Schools: Finance

Department for Education written question – answered at on 21 November 2022.

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Photo of David Morris David Morris Conservative, Morecambe and Lunesdale

To ask the Secretary of State for Education, whether he plans to provide additional financial support to schools in 2023-24 to help meet demands as a result of (a) pay increases for teaching staff agreed in July 2022, (b) rising inflation and (c) the introduction of a minimum expectation for the length of the school week by September 2023.

Photo of Nick Gibb Nick Gibb Minister of State (Education)

The Government is prioritising further funding for schools. The 2022 Autumn Statement has provided an additional increase in the core schools budget, including funding for both mainstream schools and high needs, of £2.3 billion in both 2023/24 and 2024/25. After adjusting to take account of the removal of the compensation for employer costs of the Health and Social Care Levy, this brings the core schools budget to a total of £58.8 billion in 2024/25, £2 billion greater than published at the Autumn Budget and Spending Review 2021.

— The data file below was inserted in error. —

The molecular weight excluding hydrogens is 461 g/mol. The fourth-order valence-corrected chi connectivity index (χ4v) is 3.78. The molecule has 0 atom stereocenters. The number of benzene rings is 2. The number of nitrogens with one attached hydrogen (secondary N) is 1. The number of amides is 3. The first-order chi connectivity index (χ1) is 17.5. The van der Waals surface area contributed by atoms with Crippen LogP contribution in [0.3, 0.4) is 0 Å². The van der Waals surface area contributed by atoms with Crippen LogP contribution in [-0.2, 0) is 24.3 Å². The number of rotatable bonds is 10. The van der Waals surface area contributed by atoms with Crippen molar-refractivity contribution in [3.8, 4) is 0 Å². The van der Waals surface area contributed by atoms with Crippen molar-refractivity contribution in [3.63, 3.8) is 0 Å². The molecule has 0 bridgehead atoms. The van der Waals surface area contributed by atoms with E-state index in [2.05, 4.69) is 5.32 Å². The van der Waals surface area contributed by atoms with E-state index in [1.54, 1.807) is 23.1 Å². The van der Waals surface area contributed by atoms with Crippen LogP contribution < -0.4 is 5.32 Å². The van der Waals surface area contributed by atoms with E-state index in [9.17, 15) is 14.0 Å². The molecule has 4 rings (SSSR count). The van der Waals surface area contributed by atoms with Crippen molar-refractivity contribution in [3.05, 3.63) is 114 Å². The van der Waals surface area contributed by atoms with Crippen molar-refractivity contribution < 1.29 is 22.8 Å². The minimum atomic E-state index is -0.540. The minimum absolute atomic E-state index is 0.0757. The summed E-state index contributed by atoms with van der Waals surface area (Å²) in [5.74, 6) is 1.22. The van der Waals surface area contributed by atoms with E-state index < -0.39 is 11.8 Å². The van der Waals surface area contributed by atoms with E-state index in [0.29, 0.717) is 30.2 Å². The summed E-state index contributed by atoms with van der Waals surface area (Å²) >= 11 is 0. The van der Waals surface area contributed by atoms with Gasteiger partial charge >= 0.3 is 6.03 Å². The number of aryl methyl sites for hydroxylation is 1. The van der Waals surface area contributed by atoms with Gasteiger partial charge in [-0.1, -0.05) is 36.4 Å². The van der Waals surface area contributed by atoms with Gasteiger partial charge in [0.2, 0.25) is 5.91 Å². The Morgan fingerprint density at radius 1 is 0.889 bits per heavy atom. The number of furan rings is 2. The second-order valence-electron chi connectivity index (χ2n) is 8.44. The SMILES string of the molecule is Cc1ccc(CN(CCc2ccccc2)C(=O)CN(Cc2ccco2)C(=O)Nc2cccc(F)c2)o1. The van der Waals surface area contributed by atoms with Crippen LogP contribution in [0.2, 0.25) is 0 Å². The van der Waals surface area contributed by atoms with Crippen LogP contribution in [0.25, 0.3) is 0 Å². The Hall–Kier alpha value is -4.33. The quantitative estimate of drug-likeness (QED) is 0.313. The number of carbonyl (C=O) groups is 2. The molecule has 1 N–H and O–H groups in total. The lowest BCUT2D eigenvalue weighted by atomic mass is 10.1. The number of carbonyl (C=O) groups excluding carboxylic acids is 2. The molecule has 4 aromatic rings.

Schools' funding is £4 billion higher this year than last year. It will rise by another £3.5 billion, on top of that, next year. This means a 15% increase in funding in two years. This significant increase in funding will help schools to meet increased pay awards for both teaching and non-teaching staff, wider inflationary costs such as energy costs, and enable schools to meet their White Paper commitments, including the minimum 32.5-hour school week.

These increases will deliver significant additional support to pupils and teachers, helping to deliver on the Government’s commitment to level-up education across the country.

The Department knows that every school’s circumstances are different. If schools are in serious financial difficulty, the Department encourages them to contact their Local Authority or the Education and Skills Funding Agency, who can provide advice and, in exceptional circumstances, financial support.

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